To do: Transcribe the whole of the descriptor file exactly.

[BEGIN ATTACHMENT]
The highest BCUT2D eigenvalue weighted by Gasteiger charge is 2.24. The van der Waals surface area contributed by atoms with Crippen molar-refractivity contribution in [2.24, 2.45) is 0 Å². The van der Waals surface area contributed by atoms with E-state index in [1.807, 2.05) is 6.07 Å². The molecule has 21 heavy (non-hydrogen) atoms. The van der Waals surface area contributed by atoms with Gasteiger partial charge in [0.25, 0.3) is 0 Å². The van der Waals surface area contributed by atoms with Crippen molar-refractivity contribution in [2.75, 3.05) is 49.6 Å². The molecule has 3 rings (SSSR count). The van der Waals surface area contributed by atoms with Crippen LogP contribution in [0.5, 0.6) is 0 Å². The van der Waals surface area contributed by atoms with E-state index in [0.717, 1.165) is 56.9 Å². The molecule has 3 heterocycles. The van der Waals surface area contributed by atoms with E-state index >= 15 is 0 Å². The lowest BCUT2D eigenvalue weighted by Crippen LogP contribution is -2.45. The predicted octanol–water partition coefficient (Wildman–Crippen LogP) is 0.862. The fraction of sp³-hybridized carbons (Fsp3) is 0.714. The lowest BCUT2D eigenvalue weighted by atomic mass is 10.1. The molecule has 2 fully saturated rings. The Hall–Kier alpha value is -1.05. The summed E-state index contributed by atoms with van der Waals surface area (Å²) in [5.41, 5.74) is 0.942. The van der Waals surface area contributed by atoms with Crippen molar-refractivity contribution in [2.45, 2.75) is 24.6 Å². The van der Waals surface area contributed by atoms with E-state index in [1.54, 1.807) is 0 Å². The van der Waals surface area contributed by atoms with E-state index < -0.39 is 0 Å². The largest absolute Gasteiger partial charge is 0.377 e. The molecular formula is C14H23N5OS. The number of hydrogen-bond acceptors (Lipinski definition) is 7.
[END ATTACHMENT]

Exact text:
The highest BCUT2D eigenvalue weighted by Gasteiger charge is 2.24. The van der Waals surface area contributed by atoms with Crippen molar-refractivity contribution in [2.24, 2.45) is 0 Å². The van der Waals surface area contributed by atoms with E-state index in [1.807, 2.05) is 6.07 Å². The molecule has 21 heavy (non-hydrogen) atoms. The van der Waals surface area contributed by atoms with Gasteiger partial charge in [0.25, 0.3) is 0 Å². The van der Waals surface area contributed by atoms with Crippen molar-refractivity contribution in [2.75, 3.05) is 49.6 Å². The molecule has 3 rings (SSSR count). The van der Waals surface area contributed by atoms with Crippen LogP contribution in [0.5, 0.6) is 0 Å². The van der Waals surface area contributed by atoms with E-state index in [0.717, 1.165) is 56.9 Å². The molecule has 3 heterocycles. The van der Waals surface area contributed by atoms with E-state index >= 15 is 0 Å². The lowest BCUT2D eigenvalue weighted by Crippen LogP contribution is -2.45. The predicted octanol–water partition coefficient (Wildman–Crippen LogP) is 0.862. The fraction of sp³-hybridized carbons (Fsp3) is 0.714. The lowest BCUT2D eigenvalue weighted by atomic mass is 10.1. The molecule has 2 fully saturated rings. The Hall–Kier alpha value is -1.05. The summed E-state index contributed by atoms with van der Waals surface area (Å²) in [5.41, 5.74) is 0.942. The van der Waals surface area contributed by atoms with Crippen molar-refractivity contribution in [2.45, 2.75) is 24.6 Å². The van der Waals surface area contributed by atoms with E-state index in [1.54, 1.807) is 0 Å². The van der Waals surface area contributed by atoms with E-state index < -0.39 is 0 Å². The largest absolute Gasteiger partial charge is 0.377 e. The molecular formula is C14H23N5OS. The number of hydrogen-bond acceptors (Lipinski definition) is 7.